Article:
Carl Cozier Authorized as IB School

Students, families and staff at Carl Cozier Elementary School Elementary School celebrated the school’s official authorization as an International Baccalaureate (IB) Primary Years Program School.

This marks the third elementary with the IB program, joining Northern Heights and Wade King, for Bellingham Public Schools. Alderwood and Birchwood elementary schools are candidate schools working toward authorization, and other schools are exploring the program. The IB program is available to any school in our district. Interested parents or staff members that want to learn more may work with their school’s principal.

Carl Cozier principal Eric Paige says that one of the aspects about Carl Cozier Elementary that he loves best is the diversity of the families and staff. Through them he learns firsthand about different perspectives and values from a wide range of groups.  “Learning through experience and valuing the perspectives of others, even if we don’t always agree with them, was something that interested me about the International Baccalaureate program,” Paige says.

It took three years of intense work and collaboration with the Cozier staff to adapt curriculum and be authorized as one of only seven IB World Schools in Washington to offer the Primary Years Program.

“The philosophy of the IB framework aligns closely with our district’s strategic plan The Bellingham Promise,” Paige continues. “The 36 units we teach are designed to develop the whole child and our students are taught to be healthy individuals and to explore their passion whether it is in the arts or academics.”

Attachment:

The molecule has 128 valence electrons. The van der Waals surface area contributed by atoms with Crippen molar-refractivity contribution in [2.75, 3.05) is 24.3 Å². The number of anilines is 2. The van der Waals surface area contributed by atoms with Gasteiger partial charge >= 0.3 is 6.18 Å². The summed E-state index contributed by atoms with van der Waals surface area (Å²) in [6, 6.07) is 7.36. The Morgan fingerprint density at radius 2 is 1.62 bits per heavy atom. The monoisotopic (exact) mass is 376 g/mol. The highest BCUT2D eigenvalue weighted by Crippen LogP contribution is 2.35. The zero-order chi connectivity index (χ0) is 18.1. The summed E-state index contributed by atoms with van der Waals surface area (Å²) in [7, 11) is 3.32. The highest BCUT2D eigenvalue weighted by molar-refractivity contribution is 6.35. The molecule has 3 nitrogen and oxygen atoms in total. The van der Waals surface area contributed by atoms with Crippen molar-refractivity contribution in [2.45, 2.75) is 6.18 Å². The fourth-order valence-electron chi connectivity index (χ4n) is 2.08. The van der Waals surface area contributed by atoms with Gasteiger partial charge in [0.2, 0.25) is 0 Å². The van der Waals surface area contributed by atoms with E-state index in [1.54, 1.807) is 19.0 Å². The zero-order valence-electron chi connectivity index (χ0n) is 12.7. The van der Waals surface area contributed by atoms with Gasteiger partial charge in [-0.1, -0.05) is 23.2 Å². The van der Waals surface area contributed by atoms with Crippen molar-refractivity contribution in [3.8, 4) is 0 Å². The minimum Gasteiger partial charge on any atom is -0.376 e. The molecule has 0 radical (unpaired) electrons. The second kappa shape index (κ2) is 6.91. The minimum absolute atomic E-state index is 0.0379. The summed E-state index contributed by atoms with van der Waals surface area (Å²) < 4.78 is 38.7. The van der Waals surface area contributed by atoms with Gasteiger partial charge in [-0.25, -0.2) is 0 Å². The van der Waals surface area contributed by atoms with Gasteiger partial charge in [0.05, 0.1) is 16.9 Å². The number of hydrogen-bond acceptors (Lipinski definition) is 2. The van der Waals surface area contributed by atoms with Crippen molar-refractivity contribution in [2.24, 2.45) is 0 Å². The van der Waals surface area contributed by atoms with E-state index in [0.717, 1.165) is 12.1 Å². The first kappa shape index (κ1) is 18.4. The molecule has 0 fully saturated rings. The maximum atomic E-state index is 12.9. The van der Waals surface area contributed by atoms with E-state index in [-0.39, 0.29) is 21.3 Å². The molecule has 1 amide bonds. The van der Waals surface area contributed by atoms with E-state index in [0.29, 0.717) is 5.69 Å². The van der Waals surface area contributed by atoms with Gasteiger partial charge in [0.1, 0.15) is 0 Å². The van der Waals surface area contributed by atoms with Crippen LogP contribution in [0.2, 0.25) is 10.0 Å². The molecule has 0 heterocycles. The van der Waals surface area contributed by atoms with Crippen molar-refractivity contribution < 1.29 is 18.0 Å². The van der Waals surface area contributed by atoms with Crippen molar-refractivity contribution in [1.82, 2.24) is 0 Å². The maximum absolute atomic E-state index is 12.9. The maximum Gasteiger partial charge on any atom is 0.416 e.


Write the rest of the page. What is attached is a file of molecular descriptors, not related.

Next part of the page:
“I appreciate the support we have received from the other district schools using the IB framework and also the encouragement from our Cozier community while we were on this learning journey.  Becoming an IB World School has been a challenging and rewarding experience.”

IB is a transdisciplinary program that connects curriculum across grade levels and content areas, and focuses on the development of the whole child as an inquirer, both within and beyond the classroom. The program also includes world language instruction; at Carl Cozier, students are studying Spanish. To get authorized, schools go through an intensive, multi-year process that involves staff working collaboratively to adapt teaching to inquiry-based learning. Inquiry-based learning poses questions, problems or scenarios for students to explore and learn supported by teacher facilitation, instead of the teacher simply presenting facts or portraying a straightforward path to knowledge.

Some schools in our district have adopted other special programs, such as the Leader in Me at Sunnyland, an arts focus at Roosevelt, the Advancement Via Individual Determination ( AVID) program at our middle and high schools, and project-based learning for the new Options High School. Each school budget has funding that a principal may apply toward a special program, world language instruction or additional literacy, math, library or technology support.